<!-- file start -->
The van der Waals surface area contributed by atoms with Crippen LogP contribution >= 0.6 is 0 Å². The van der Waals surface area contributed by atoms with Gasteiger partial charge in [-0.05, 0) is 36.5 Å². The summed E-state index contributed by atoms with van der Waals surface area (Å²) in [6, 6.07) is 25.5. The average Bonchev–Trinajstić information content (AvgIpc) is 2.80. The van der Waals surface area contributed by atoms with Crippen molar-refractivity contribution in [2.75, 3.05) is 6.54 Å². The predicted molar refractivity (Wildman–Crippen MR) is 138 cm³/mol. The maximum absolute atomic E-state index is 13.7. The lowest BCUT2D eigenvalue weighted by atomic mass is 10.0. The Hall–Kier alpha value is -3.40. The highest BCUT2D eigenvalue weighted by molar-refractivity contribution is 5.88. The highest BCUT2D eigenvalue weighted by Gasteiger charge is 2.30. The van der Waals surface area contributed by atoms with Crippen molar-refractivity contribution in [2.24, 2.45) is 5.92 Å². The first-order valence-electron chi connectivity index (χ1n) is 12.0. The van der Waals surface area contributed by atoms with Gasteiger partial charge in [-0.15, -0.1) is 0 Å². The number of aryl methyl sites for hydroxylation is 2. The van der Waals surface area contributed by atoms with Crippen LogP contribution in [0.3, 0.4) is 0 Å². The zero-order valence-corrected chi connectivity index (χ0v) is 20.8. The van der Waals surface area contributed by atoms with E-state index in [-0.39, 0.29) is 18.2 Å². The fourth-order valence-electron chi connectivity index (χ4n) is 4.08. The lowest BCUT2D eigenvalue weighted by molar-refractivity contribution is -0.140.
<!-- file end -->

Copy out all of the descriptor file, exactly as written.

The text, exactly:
The van der Waals surface area contributed by atoms with Crippen LogP contribution >= 0.6 is 0 Å². The van der Waals surface area contributed by atoms with Gasteiger partial charge in [-0.05, 0) is 36.5 Å². The summed E-state index contributed by atoms with van der Waals surface area (Å²) in [6, 6.07) is 25.5. The average Bonchev–Trinajstić information content (AvgIpc) is 2.80. The van der Waals surface area contributed by atoms with Crippen molar-refractivity contribution in [2.75, 3.05) is 6.54 Å². The predicted molar refractivity (Wildman–Crippen MR) is 138 cm³/mol. The maximum absolute atomic E-state index is 13.7. The lowest BCUT2D eigenvalue weighted by atomic mass is 10.0. The Hall–Kier alpha value is -3.40. The highest BCUT2D eigenvalue weighted by molar-refractivity contribution is 5.88. The highest BCUT2D eigenvalue weighted by Gasteiger charge is 2.30. The van der Waals surface area contributed by atoms with Crippen molar-refractivity contribution in [2.24, 2.45) is 5.92 Å². The first-order valence-electron chi connectivity index (χ1n) is 12.0. The van der Waals surface area contributed by atoms with Gasteiger partial charge in [-0.15, -0.1) is 0 Å². The number of aryl methyl sites for hydroxylation is 2. The van der Waals surface area contributed by atoms with Crippen LogP contribution in [0.3, 0.4) is 0 Å². The zero-order valence-corrected chi connectivity index (χ0v) is 20.8. The van der Waals surface area contributed by atoms with E-state index in [-0.39, 0.29) is 18.2 Å². The fourth-order valence-electron chi connectivity index (χ4n) is 4.08. The lowest BCUT2D eigenvalue weighted by molar-refractivity contribution is -0.140.